After Lieut. John Oxley who explored this waterway in 1823. This river has long been known to locals as the 'Middle Arm' of the Tweed River catchments.
After Captain Henry John Rous who also explored the Tweed River (South Arm) and Richmond Rivers in 1828. The Rous River was referred to as the North Arm by locals.
Some diversity to this name: Originally called 'Bean Tree Crossing' (after the Black Bean tree Castanospermum australe), early settlers possibly renamed it after the Chillingham village in Northumberland County, England near their Tweed River. Also possibly from 'chinningum', an aboriginal word for the locality.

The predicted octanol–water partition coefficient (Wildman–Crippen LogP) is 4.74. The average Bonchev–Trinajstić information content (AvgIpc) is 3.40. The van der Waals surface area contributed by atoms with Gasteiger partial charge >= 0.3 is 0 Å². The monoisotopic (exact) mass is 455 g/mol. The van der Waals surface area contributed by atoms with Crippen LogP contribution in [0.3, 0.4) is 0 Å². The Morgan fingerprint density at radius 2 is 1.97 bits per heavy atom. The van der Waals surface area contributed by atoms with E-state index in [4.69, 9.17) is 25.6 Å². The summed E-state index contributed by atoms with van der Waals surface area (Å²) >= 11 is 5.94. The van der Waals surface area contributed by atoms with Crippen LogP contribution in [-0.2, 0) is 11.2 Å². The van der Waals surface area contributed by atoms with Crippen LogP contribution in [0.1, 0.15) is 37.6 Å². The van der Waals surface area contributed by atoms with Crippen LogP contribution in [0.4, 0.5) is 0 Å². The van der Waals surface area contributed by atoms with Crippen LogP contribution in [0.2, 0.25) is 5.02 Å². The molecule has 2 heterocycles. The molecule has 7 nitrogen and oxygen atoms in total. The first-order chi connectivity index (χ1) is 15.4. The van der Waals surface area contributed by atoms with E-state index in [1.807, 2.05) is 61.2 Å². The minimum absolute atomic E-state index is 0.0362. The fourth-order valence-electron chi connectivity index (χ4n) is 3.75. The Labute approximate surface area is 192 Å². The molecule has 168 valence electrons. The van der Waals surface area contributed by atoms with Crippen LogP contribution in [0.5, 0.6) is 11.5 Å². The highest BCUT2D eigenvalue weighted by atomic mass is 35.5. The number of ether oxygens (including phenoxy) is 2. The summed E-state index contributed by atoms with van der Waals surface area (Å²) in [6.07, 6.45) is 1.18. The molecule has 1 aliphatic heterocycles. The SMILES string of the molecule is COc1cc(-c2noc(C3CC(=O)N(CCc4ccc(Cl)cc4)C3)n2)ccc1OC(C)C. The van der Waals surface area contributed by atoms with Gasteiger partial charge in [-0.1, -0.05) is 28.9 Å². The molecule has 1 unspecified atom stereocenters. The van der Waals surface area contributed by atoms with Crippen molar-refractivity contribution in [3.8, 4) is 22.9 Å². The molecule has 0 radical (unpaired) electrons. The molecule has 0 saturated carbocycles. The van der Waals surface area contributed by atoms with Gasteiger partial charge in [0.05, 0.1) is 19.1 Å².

Richard Wood, an early cedar-getter and selector sustained a leg injury whilst crossing a creek which subsequently became known as Hopping Dick Ck. His permanent limp caused locals to name the locality as Limpinwood.
Named because of the clear waters with many small tributaries rising in the Numinbah Nature Reserve.
Said to be a sacred Aboriginal word 'koggel' meaning big rock. Also possibly from the Gidabal 'guhgur' for the Rose Apple tree. The west peak is 732 m high with the east peak at 694 m.
With rhyolite capping, thin soils and mostly grassy vegetation, this 628m mountain once stood bare in contrast to the surrounding forests of the escarpments. In recent times, woody weeds including Camphor laurel have taken hold.
* Source: Place Names of the Tweed and Brunswick Regions - Richmond Tweed Regional Library 1984